Urmston calls his team to “grow like mad, take risks (and, yes, fail) and dare to love.” SEEK may be developing ideas and products for Fortune 100 companies, but ultimately it's about developing people—and that starts from within.
The SEEK headquarters is a little like a playground experience where pets and kids are welcome. It’s a high-energy environment where creativity is in overdrive. “We take the work real seriously, but we take the play real
seriously,” Urmston says.
SEEK’s two-story slide speaks to its fun quotient—and represents a little more than first meets the eye. Built during the recession, the slide reminds each SEEK staffer to keep moving forward in the face of challenges.
“Up the stairs and down the slide …” Dropping riders right into the lobby, this main attraction continues to entertain children and adults, and it piques the interests of many outside of SEEK’s walls. “We told the architect we wanted this place to have some wow factor,” Urmston says. Between the company culture, products and slide, the wow factor is covered.
Want to talk web development? Step inside Gaslight
in Blue Ash any Friday at 8 a.m. for “Community Coffee,” and you’ll find the Gaslight gang talking shop while sipping fresh, barista-made lattes. You’re invited.
Coffee talk isn’t the only reason Gaslight has virtually no turnover. It's a people-first
workplace with flexible work hours and unlimited vacation, among other boons. “It’s about creating an environment where people feel comfortable and appreciated,” says Dewayne Greenwood, co-founder and director of new business.
You might hear the phrase “work/life balance” thrown around the professional world. Gaslight actually strikes this so-called balance. “The focus is on doing your job well but having a life outside of work,” says Tammy Gambrel, a Gaslight-er for more tha two years. “People are called out if they stay late or over work. We keep the focus where the focus should be.”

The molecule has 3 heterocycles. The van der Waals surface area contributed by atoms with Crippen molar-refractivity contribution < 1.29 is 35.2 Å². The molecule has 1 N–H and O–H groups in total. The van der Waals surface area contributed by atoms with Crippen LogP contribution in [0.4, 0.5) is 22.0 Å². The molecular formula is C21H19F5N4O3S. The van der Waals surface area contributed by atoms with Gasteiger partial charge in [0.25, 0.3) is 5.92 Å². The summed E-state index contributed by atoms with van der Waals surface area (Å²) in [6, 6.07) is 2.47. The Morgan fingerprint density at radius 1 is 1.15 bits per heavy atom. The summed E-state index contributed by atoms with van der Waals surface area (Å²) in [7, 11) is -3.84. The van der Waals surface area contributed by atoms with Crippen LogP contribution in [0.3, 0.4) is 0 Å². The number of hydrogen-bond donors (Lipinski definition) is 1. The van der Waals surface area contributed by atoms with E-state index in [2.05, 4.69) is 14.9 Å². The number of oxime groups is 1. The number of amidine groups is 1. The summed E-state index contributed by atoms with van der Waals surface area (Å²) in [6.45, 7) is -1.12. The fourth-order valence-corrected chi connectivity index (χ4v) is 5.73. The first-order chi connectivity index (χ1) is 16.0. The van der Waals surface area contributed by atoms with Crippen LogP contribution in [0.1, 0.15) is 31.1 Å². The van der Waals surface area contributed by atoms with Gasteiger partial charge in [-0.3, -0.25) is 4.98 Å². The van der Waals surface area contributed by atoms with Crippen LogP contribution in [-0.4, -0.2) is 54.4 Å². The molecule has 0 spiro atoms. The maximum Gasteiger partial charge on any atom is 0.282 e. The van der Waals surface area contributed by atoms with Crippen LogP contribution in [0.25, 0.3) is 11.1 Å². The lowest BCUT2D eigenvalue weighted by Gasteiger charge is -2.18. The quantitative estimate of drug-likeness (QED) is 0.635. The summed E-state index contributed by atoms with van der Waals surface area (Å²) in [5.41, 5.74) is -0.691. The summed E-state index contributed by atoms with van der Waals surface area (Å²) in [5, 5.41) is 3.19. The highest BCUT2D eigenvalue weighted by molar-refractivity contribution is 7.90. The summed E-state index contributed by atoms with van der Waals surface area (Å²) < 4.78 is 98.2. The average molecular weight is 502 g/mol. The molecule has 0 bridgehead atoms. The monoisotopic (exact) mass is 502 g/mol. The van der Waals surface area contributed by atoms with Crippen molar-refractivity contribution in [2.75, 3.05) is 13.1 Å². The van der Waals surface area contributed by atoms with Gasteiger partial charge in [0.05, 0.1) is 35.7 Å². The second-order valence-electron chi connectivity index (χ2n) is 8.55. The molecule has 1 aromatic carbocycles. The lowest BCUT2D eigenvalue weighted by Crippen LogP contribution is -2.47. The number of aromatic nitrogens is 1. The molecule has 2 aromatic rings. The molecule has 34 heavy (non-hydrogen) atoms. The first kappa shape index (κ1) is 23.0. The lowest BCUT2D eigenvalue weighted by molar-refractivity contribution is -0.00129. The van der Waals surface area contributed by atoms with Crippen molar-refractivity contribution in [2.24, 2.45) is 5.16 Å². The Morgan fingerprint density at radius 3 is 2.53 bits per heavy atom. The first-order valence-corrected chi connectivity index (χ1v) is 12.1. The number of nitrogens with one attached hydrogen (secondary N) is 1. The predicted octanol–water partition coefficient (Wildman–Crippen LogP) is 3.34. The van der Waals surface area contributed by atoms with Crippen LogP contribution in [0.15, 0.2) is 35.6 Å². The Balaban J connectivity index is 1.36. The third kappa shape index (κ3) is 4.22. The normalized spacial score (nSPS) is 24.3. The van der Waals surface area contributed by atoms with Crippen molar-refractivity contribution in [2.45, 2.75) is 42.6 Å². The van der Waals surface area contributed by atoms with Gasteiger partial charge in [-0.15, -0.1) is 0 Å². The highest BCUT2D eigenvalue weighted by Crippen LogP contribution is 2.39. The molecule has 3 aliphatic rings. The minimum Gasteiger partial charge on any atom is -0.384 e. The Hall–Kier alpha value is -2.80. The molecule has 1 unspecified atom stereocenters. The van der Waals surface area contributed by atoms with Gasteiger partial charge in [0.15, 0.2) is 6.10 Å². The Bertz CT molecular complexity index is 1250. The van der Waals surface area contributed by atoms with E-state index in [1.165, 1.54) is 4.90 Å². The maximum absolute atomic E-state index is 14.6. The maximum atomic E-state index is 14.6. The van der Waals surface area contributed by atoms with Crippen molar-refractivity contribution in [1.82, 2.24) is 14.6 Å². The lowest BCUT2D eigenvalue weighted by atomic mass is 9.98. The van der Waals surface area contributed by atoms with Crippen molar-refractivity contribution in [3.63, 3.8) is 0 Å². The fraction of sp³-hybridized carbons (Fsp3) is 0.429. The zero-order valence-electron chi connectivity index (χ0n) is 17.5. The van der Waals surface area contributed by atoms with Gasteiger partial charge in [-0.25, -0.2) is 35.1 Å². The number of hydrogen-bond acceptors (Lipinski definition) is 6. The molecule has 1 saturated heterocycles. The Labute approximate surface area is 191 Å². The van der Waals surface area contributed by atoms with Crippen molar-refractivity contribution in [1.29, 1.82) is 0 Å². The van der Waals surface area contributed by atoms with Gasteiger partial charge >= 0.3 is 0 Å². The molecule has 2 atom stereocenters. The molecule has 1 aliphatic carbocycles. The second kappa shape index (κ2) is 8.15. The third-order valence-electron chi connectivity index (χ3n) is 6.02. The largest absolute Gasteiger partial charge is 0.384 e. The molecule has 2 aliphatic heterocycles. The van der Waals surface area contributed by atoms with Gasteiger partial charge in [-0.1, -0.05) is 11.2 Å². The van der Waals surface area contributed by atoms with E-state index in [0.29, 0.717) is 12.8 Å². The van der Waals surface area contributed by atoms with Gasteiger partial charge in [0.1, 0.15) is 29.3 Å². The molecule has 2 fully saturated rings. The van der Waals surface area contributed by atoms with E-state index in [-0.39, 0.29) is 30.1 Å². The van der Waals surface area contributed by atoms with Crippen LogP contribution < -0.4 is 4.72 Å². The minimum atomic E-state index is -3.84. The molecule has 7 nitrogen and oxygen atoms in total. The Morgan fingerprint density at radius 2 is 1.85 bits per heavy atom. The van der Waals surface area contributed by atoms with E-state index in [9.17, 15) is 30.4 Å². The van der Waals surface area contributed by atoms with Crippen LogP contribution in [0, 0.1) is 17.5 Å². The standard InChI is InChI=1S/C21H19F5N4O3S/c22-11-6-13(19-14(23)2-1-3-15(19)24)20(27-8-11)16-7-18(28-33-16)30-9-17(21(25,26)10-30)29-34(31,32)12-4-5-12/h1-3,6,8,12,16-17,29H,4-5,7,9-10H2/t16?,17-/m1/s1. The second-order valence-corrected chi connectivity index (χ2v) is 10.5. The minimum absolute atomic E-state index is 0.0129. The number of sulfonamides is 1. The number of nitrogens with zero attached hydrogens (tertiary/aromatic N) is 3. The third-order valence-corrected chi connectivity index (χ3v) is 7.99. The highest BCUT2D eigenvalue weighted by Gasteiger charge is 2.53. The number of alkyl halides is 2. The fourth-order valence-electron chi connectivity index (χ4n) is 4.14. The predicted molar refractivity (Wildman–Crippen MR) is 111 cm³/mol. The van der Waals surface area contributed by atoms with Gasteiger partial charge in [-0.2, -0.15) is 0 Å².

“There’s no reason for a workplace to be a prison,” Greenwood says. Providing unlimited vacation, food, flexible work schedules, etc. allows people to be professionals, own who they are and what they do—without feeling like someone put them in a box with the constraints of a slave.”
Some of us experience the proverbial prison, with our only option to recharge being a short walk down the hallway. Gaslight offers its pack several ways to regroup, retreat and get refreshed within the workday, including meditation. “We’ll get a group together and take 10 minutes to refocus,” Gambrel says.
Mobile desks make it simple to move back and forth between the “fun” room and the quiet room, depending on your mood and needs. Catch a game of foosball, sing to streaming Spotify or strum away on a guitar if projects start to feel heavy. But if you’re looking for some quiet concentration, there’s plenty of that, too.
Catered lunch on Fridays facilitates a group discussion of what’s going on. Team members address any internal issues or conflicts, and they work hard to resolve them so they don’t fester. Employees track their mood and happiness levels week-by-week via the mood board. This helps to minimize client issues and catch any concerns as soon as possible. “Some ‘perks’ are just about caring for people,” Greenwood says. “This is the company I
want to work for."
Do you work at a company with great workplace perks? Tell us about them in the comments section.